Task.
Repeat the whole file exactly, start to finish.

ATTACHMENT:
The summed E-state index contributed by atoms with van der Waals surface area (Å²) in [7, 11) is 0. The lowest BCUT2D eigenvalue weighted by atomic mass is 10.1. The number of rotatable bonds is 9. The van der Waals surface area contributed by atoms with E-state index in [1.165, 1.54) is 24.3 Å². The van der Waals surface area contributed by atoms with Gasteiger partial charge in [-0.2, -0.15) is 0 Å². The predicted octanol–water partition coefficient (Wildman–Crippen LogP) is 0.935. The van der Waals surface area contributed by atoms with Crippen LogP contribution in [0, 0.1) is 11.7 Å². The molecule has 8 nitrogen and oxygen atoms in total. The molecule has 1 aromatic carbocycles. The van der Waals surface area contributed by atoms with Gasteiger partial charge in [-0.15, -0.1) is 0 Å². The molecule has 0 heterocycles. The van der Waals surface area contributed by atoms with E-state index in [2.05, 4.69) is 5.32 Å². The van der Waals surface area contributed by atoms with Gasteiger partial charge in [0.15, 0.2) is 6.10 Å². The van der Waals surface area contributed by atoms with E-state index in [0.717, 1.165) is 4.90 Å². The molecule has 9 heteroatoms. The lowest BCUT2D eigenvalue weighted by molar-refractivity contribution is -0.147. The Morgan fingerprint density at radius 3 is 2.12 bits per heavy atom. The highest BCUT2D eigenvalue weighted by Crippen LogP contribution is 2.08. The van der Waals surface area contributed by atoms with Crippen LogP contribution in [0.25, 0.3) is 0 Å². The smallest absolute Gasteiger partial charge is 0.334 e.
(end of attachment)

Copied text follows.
The summed E-state index contributed by atoms with van der Waals surface area (Å²) in [7, 11) is 0. The lowest BCUT2D eigenvalue weighted by atomic mass is 10.1. The number of rotatable bonds is 9. The van der Waals surface area contributed by atoms with E-state index in [1.165, 1.54) is 24.3 Å². The van der Waals surface area contributed by atoms with Gasteiger partial charge in [-0.2, -0.15) is 0 Å². The predicted octanol–water partition coefficient (Wildman–Crippen LogP) is 0.935. The van der Waals surface area contributed by atoms with Crippen LogP contribution in [0, 0.1) is 11.7 Å². The molecule has 8 nitrogen and oxygen atoms in total. The molecule has 1 aromatic carbocycles. The van der Waals surface area contributed by atoms with Gasteiger partial charge in [-0.15, -0.1) is 0 Å². The molecule has 0 heterocycles. The van der Waals surface area contributed by atoms with E-state index in [2.05, 4.69) is 5.32 Å². The van der Waals surface area contributed by atoms with Gasteiger partial charge in [0.15, 0.2) is 6.10 Å². The van der Waals surface area contributed by atoms with E-state index in [0.717, 1.165) is 4.90 Å². The molecule has 9 heteroatoms. The lowest BCUT2D eigenvalue weighted by molar-refractivity contribution is -0.147. The Morgan fingerprint density at radius 3 is 2.12 bits per heavy atom. The highest BCUT2D eigenvalue weighted by Crippen LogP contribution is 2.08. The van der Waals surface area contributed by atoms with Crippen LogP contribution in [0.25, 0.3) is 0 Å². The smallest absolute Gasteiger partial charge is 0.334 e.